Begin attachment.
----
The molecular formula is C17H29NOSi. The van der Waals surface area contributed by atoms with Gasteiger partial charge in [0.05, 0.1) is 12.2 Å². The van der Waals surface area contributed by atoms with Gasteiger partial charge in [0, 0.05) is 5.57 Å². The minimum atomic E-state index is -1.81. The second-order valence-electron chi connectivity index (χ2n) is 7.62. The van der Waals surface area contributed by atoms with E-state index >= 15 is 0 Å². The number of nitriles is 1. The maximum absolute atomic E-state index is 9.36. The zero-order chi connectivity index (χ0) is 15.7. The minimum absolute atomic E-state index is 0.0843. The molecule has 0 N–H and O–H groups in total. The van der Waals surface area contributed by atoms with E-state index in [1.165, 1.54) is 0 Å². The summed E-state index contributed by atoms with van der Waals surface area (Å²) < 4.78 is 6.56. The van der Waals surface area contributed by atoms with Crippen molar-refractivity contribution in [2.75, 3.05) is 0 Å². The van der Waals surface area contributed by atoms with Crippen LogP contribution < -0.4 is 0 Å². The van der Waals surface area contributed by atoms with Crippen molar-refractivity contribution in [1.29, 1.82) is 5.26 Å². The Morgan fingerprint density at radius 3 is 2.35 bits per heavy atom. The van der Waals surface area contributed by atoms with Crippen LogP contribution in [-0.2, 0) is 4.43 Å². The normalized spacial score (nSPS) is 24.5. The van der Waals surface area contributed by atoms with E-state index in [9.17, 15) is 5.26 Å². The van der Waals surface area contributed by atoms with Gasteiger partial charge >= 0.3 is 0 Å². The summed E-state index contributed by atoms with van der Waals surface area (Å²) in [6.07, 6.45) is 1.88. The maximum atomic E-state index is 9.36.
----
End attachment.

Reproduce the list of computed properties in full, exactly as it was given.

The molecular formula is C17H29NOSi. The van der Waals surface area contributed by atoms with Gasteiger partial charge in [0.05, 0.1) is 12.2 Å². The van der Waals surface area contributed by atoms with Gasteiger partial charge in [0, 0.05) is 5.57 Å². The minimum atomic E-state index is -1.81. The second-order valence-electron chi connectivity index (χ2n) is 7.62. The van der Waals surface area contributed by atoms with E-state index >= 15 is 0 Å². The number of nitriles is 1. The maximum absolute atomic E-state index is 9.36. The zero-order chi connectivity index (χ0) is 15.7. The minimum absolute atomic E-state index is 0.0843. The molecule has 0 N–H and O–H groups in total. The van der Waals surface area contributed by atoms with E-state index in [1.165, 1.54) is 0 Å². The summed E-state index contributed by atoms with van der Waals surface area (Å²) < 4.78 is 6.56. The van der Waals surface area contributed by atoms with Crippen molar-refractivity contribution in [2.75, 3.05) is 0 Å². The van der Waals surface area contributed by atoms with Crippen LogP contribution < -0.4 is 0 Å². The van der Waals surface area contributed by atoms with Crippen molar-refractivity contribution in [1.29, 1.82) is 5.26 Å². The Morgan fingerprint density at radius 3 is 2.35 bits per heavy atom. The van der Waals surface area contributed by atoms with Crippen LogP contribution in [-0.2, 0) is 4.43 Å². The normalized spacial score (nSPS) is 24.5. The van der Waals surface area contributed by atoms with E-state index in [9.17, 15) is 5.26 Å². The van der Waals surface area contributed by atoms with Gasteiger partial charge >= 0.3 is 0 Å². The summed E-state index contributed by atoms with van der Waals surface area (Å²) in [6.07, 6.45) is 1.88. The maximum atomic E-state index is 9.36.